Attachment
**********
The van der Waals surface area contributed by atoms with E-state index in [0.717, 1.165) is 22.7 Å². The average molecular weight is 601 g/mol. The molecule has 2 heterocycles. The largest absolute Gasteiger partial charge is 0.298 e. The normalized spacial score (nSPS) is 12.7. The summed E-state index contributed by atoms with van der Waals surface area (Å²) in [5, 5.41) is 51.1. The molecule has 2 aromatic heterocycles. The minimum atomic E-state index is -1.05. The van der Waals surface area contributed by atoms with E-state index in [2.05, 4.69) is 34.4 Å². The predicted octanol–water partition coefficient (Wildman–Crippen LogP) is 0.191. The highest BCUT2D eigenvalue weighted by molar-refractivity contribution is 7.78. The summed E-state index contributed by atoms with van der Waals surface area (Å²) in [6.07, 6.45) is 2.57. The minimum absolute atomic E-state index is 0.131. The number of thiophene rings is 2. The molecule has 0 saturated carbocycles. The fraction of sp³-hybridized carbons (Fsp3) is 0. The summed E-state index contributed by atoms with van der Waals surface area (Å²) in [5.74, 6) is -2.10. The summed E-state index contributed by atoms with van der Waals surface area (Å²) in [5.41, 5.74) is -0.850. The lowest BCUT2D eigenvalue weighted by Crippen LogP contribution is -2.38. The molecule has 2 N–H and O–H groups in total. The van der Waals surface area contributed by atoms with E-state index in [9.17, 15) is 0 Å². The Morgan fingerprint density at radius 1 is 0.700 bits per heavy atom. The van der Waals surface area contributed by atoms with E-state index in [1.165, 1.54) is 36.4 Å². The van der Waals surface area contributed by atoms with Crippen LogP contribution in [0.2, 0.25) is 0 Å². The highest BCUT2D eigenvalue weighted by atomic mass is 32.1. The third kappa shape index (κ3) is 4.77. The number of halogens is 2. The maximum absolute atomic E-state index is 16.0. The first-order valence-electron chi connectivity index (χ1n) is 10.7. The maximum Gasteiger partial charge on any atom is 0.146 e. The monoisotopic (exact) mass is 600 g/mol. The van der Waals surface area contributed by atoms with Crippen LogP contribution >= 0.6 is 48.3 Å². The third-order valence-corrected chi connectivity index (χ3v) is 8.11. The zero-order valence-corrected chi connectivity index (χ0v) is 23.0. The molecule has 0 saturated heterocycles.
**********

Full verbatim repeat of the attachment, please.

The van der Waals surface area contributed by atoms with E-state index in [0.717, 1.165) is 22.7 Å². The average molecular weight is 601 g/mol. The molecule has 2 heterocycles. The largest absolute Gasteiger partial charge is 0.298 e. The normalized spacial score (nSPS) is 12.7. The summed E-state index contributed by atoms with van der Waals surface area (Å²) in [5, 5.41) is 51.1. The molecule has 2 aromatic heterocycles. The minimum atomic E-state index is -1.05. The van der Waals surface area contributed by atoms with E-state index in [2.05, 4.69) is 34.4 Å². The predicted octanol–water partition coefficient (Wildman–Crippen LogP) is 0.191. The highest BCUT2D eigenvalue weighted by molar-refractivity contribution is 7.78. The summed E-state index contributed by atoms with van der Waals surface area (Å²) in [6.07, 6.45) is 2.57. The minimum absolute atomic E-state index is 0.131. The number of thiophene rings is 2. The molecule has 0 saturated carbocycles. The fraction of sp³-hybridized carbons (Fsp3) is 0. The summed E-state index contributed by atoms with van der Waals surface area (Å²) in [5.74, 6) is -2.10. The summed E-state index contributed by atoms with van der Waals surface area (Å²) in [5.41, 5.74) is -0.850. The lowest BCUT2D eigenvalue weighted by Crippen LogP contribution is -2.38. The molecule has 2 N–H and O–H groups in total. The van der Waals surface area contributed by atoms with E-state index in [9.17, 15) is 0 Å². The Morgan fingerprint density at radius 1 is 0.700 bits per heavy atom. The van der Waals surface area contributed by atoms with E-state index in [1.165, 1.54) is 36.4 Å². The van der Waals surface area contributed by atoms with Crippen LogP contribution in [0.2, 0.25) is 0 Å². The highest BCUT2D eigenvalue weighted by atomic mass is 32.1. The third kappa shape index (κ3) is 4.77. The number of halogens is 2. The maximum absolute atomic E-state index is 16.0. The first-order valence-electron chi connectivity index (χ1n) is 10.7. The maximum Gasteiger partial charge on any atom is 0.146 e. The monoisotopic (exact) mass is 600 g/mol. The van der Waals surface area contributed by atoms with Crippen LogP contribution >= 0.6 is 48.3 Å². The third-order valence-corrected chi connectivity index (χ3v) is 8.11. The zero-order valence-corrected chi connectivity index (χ0v) is 23.0. The molecule has 0 saturated heterocycles.